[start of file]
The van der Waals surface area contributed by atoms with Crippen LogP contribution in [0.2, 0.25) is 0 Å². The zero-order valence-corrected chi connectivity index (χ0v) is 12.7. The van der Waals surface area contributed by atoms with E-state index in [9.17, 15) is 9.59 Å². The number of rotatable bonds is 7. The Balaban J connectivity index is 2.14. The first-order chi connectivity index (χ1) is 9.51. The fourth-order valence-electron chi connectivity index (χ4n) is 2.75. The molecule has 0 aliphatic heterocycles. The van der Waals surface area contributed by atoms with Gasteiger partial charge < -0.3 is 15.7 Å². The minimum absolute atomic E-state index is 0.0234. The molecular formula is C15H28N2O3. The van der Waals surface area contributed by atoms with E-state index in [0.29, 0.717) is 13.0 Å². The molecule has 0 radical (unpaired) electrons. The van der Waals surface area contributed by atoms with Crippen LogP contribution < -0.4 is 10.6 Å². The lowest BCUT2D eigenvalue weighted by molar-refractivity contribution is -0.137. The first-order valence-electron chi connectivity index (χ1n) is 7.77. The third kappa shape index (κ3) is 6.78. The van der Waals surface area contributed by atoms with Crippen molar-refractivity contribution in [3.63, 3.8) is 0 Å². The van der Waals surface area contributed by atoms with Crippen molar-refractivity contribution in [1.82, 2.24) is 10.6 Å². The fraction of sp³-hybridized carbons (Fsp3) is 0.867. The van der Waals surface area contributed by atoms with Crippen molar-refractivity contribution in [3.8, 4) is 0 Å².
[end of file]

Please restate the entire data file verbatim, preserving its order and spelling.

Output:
The van der Waals surface area contributed by atoms with Crippen LogP contribution in [0.2, 0.25) is 0 Å². The zero-order valence-corrected chi connectivity index (χ0v) is 12.7. The van der Waals surface area contributed by atoms with E-state index in [9.17, 15) is 9.59 Å². The number of rotatable bonds is 7. The Balaban J connectivity index is 2.14. The first-order chi connectivity index (χ1) is 9.51. The fourth-order valence-electron chi connectivity index (χ4n) is 2.75. The molecule has 0 aliphatic heterocycles. The van der Waals surface area contributed by atoms with Gasteiger partial charge < -0.3 is 15.7 Å². The minimum absolute atomic E-state index is 0.0234. The molecular formula is C15H28N2O3. The van der Waals surface area contributed by atoms with E-state index in [0.29, 0.717) is 13.0 Å². The molecule has 0 radical (unpaired) electrons. The van der Waals surface area contributed by atoms with Crippen LogP contribution < -0.4 is 10.6 Å². The lowest BCUT2D eigenvalue weighted by molar-refractivity contribution is -0.137. The first-order valence-electron chi connectivity index (χ1n) is 7.77. The third kappa shape index (κ3) is 6.78. The van der Waals surface area contributed by atoms with Crippen molar-refractivity contribution in [3.63, 3.8) is 0 Å². The van der Waals surface area contributed by atoms with Crippen molar-refractivity contribution in [1.82, 2.24) is 10.6 Å². The fraction of sp³-hybridized carbons (Fsp3) is 0.867. The van der Waals surface area contributed by atoms with Crippen molar-refractivity contribution in [3.8, 4) is 0 Å².